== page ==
on-line: The condition of a device being connected or of data being accessible to the computer.
operating system (OS): Software that coordinates the internal activities of the computer and its peripheral devices. An operating system performs basic tasks such as moving data to and from devices and managing information in memory.
option key: A key on some keyboards that, when pressed in conjunction with another key, creates a special effect. May be labelled, Alt, Option, or ⌥.
output: Information traveling out of the computer.
owner: The person who created a file or folder and who therefore has the ability to assign access privileges for other users. The owner of an item automatically has read and write privileges for an item. An owner can also transfer ownership of an item to another user.
Panther®: The name for Mac OS® X v10.3 which was introduced on October 24, 2003.
Parallels Desktop: A Mac application that lets you install Microsoft Windows in a virtual machine (computer) on your Mac. You can then run Windows apps and Mac apps at the same time. See also VMware Fusion.
Partition: A data area on a hard disk. A hard disk can contain a single partition spanning the whole disk, or it can contain multiple partitions.
password: A secret word that gives you, but no one else, access to your data or to messages sent to you through an information service.
paste: To put a copy of the contents of the clipboard whatever was last cut or copied at the insertion point.
pathname: The complete name of a document beginning with the name of the disk, also called the volume name, the name of the subdirectory it's in if it's in one, and the name of the document. The pathname begins with a slash, and the parts of the pathname are separated with slashes. It's called a pathname because it describes the route to the document. Volume name is the name of a disk or its main directory.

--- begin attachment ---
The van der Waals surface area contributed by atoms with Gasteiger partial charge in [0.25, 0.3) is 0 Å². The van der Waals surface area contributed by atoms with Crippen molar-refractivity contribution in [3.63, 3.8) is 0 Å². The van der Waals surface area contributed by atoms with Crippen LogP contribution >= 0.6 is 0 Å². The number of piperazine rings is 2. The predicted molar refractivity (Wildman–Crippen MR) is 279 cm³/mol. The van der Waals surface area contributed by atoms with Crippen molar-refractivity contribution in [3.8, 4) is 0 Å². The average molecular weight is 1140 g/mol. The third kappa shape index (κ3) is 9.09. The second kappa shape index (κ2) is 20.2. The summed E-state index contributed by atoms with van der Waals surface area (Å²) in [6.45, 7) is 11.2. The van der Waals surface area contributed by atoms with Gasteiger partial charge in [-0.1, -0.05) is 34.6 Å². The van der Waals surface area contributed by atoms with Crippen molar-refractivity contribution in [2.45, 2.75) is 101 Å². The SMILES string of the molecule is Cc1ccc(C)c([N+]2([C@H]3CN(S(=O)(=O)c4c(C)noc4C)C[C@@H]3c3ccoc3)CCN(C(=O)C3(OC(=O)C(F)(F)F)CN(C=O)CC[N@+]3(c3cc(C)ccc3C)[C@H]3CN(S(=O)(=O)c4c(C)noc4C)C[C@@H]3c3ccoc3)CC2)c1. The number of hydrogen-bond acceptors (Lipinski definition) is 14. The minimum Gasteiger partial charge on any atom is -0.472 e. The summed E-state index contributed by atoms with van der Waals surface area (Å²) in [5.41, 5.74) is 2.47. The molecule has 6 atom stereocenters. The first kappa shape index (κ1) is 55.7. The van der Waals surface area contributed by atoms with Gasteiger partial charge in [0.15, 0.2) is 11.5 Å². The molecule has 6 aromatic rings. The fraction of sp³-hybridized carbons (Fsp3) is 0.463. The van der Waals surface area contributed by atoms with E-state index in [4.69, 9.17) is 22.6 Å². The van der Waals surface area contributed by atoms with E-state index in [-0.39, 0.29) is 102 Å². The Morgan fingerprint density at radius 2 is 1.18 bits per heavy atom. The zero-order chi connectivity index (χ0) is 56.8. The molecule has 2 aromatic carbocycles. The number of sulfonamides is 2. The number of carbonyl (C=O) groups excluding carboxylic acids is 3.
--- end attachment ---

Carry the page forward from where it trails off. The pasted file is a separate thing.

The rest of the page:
PDF: Short for Portable Document Format, a file format developed by Adobe Systems. PDF captures formatting information from a variety of desktop publishing applications, making it possible to send formatted documents and have them appear on the recipient's monitor or printer as they were intended. To view a file in PDF format, you need Adobe Acrobat Reader, a free application distributed by Adobe Systems.
Photo Booth: A small software application for Mac OS® X for taking photos and (since Mac OS® X v10.5) video with an iSight camera or other webcams.
PICT: A Macintosh® picture file format that does not apply compression to an image. It is therefore termed a lossless format. PICT file format maintains the same quality level from copy to copy. The PICT file format is recommended when exporting a still image from a DV clip if the intent is to reuse the image in a movie in iMovie®.
pixel: Contraction of the words picture and element. In graphics mode, text and graphics are formed by patterns of dots called pixels.
playback controls: In iMovie®, the controls under the monitor and on the music palette. These controls are Play, Pause, Fast Forward, Rewind/Review, and Stop.
playlist: A set of mediafiles in the QTSS or DSS mediafolder specified to play one after the other or in random sequence.
portables: Apple® hardware you can take easily from place to place, such as Apple® Computer's iBook® and PowerBook. Windows PC manufacturers sometimes refer to portables as laptops or notebooks.